Epic Games Lays Off 800+ Employees as Apple Legal Battle Continues

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Fortnite publisher Epic Games is laying off 830 employees, which accounts for approximately 16% of its workforce. The layoffs come in the midst of Epic’s legal battle with Apple which has been ongoing since 2020.

In a memo sent to the developer’s employees and shared on the company’s website, Epic CEO Tim Sweeney said that the company has been “spending way more money” than it brings in to continue Fortnite’s growth. Sweeney also said other cost-cutting efforts have “ended up far short of financial sustainability.”

Sweeney said that the only way to stabilize Epic’s finances is via layoffs. Employees will receive severance, including six months of base pay, as well as six months of paid healthcare.

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The layoffs come as Epic continues to wage a war with Apple in the courts. On Wednesday, Epic filed a petition for a writ of certiorari with the Supreme Court, asking the court to weigh in on its ongoing legal battle with Apple.

The request comes following two major in-court losses for Epic, and God only knows how many hundreds of thousands or more it has spent on legal fees.

Epic’s lengthy court battle with Apple is over the 30% cut of the action Apple takes of Fortnite players’ in-game purchases of goods such as digital skins on the iOS platform. Epic has attempted to paint Apple’s App Store rules as monopolistic after Apple kicked Fortnite out of the App Store for violating the terms of its developer agreement.

The result was that iPhone and iPad users who wanted to play the game were forced to do so on other platforms — a change that Epic claims has cost it 60% of its users. While Apple has made it clear that Fortnite can return to the App Store any time that Epic decides to abide by Apple’s rules, the game developer has instead been trying to get the courts to order Apple to let it back in on Epic’s terms. However, the courts have repeatedly ruled that Epic has no one to blame but itself for the situation.

Nevertheless, Fortnite has managed to find its way back onto the iPhone via web-based game streaming services like Nvidia’s GeForce NOW and Microsoft’s Xbox Cloud Gaming.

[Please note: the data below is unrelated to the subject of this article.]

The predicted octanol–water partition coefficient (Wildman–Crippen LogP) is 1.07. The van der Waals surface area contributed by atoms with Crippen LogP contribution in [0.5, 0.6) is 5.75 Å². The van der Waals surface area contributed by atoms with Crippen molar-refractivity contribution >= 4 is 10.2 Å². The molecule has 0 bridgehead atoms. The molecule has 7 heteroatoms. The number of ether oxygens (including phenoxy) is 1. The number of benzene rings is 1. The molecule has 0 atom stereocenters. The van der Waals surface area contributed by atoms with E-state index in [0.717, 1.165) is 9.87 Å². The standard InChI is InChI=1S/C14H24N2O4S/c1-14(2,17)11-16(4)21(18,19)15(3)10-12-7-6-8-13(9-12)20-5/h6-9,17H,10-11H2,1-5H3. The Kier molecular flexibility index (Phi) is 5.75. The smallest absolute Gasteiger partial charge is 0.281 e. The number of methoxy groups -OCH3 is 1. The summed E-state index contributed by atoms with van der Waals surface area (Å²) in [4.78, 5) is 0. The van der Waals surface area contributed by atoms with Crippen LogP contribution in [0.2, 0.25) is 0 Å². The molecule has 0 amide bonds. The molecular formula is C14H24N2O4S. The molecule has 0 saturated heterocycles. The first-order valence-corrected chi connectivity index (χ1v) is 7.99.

Sweeney says Epic Games is working to cut down on legal expenses, although the court battles will continue so the “metaverse can thrive and bring opportunity to Epic and all other developers.”

The Supreme Court filing is a last-ditch effort for Epic, following an appeal that was turned down in April of this year by the Ninth Circuit Court of Appeals. The Ninth Circuit agreed with a lower court decision that said Apple’s App Store rules that prohibit third-party marketplaces do not violate the government’s antitrust laws.

Epic has waged its legal battle since 2020, hoping for a ruling that would allow it to get around App Store rules and offer its apps and in-app purchases through sideloading or its own app store setup. It all comes down to Epic not wanting to allow Apple to wet its beak to the tune of 30% of in-app sales.

Epic’s lengthy 488-page filing with the Supremes includes several reasons why the court should hear the case, including errors made by lower courts. Epic also says the case is significant as a ruling in its favor could affect thousands upon thousands of other App Store developers.

In upholding the lower court’s ruling, the Ninth Circuit Court of Appeals also upheld the appeals court’s mandate that would force Apple to allow developers to direct their customers to purchase options away from the App Store. Apple is reluctant to make those changes, which could lead to the Cupertino firm requesting the high court to hear that portion of the case.

It remains to be seen whether the Supreme Court will decide to hear the case, as it accepts only a tiny number of the cases it is asked to review each year.

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